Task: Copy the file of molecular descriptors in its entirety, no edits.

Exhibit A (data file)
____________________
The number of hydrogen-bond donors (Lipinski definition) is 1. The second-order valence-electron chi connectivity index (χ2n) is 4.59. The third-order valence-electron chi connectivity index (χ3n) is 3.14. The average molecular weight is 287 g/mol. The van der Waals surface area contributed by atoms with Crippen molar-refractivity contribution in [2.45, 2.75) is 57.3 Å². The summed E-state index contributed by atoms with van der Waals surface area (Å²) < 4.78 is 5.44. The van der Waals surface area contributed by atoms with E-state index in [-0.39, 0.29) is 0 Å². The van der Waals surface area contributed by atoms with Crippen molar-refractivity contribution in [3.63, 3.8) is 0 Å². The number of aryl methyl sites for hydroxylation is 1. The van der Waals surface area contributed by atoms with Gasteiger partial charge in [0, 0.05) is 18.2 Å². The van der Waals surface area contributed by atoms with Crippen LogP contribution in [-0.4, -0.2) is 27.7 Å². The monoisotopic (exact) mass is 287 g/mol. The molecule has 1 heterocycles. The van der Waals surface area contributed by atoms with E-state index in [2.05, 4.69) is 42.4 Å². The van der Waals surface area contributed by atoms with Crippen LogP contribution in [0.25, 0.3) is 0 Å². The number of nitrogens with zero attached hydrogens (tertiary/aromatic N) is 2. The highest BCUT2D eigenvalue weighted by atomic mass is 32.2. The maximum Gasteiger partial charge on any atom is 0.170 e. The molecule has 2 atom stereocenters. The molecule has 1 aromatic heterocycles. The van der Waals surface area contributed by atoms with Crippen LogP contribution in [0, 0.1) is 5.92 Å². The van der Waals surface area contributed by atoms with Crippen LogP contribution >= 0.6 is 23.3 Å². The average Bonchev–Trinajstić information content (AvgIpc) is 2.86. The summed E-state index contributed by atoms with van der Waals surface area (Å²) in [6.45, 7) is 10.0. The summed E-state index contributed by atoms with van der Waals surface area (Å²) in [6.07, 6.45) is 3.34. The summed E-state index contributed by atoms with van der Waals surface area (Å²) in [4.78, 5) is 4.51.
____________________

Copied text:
The number of hydrogen-bond donors (Lipinski definition) is 1. The second-order valence-electron chi connectivity index (χ2n) is 4.59. The third-order valence-electron chi connectivity index (χ3n) is 3.14. The average molecular weight is 287 g/mol. The van der Waals surface area contributed by atoms with Crippen molar-refractivity contribution in [2.45, 2.75) is 57.3 Å². The summed E-state index contributed by atoms with van der Waals surface area (Å²) < 4.78 is 5.44. The van der Waals surface area contributed by atoms with E-state index in [-0.39, 0.29) is 0 Å². The van der Waals surface area contributed by atoms with Crippen molar-refractivity contribution in [3.63, 3.8) is 0 Å². The number of aryl methyl sites for hydroxylation is 1. The van der Waals surface area contributed by atoms with Gasteiger partial charge in [0, 0.05) is 18.2 Å². The van der Waals surface area contributed by atoms with Crippen LogP contribution in [-0.4, -0.2) is 27.7 Å². The monoisotopic (exact) mass is 287 g/mol. The molecule has 1 heterocycles. The van der Waals surface area contributed by atoms with E-state index in [2.05, 4.69) is 42.4 Å². The van der Waals surface area contributed by atoms with Crippen LogP contribution in [0.25, 0.3) is 0 Å². The number of nitrogens with zero attached hydrogens (tertiary/aromatic N) is 2. The highest BCUT2D eigenvalue weighted by atomic mass is 32.2. The maximum Gasteiger partial charge on any atom is 0.170 e. The molecule has 2 atom stereocenters. The molecule has 1 aromatic heterocycles. The van der Waals surface area contributed by atoms with Crippen LogP contribution in [0, 0.1) is 5.92 Å². The van der Waals surface area contributed by atoms with Crippen LogP contribution >= 0.6 is 23.3 Å². The average Bonchev–Trinajstić information content (AvgIpc) is 2.86. The summed E-state index contributed by atoms with van der Waals surface area (Å²) in [6.45, 7) is 10.0. The summed E-state index contributed by atoms with van der Waals surface area (Å²) in [6.07, 6.45) is 3.34. The summed E-state index contributed by atoms with van der Waals surface area (Å²) in [4.78, 5) is 4.51.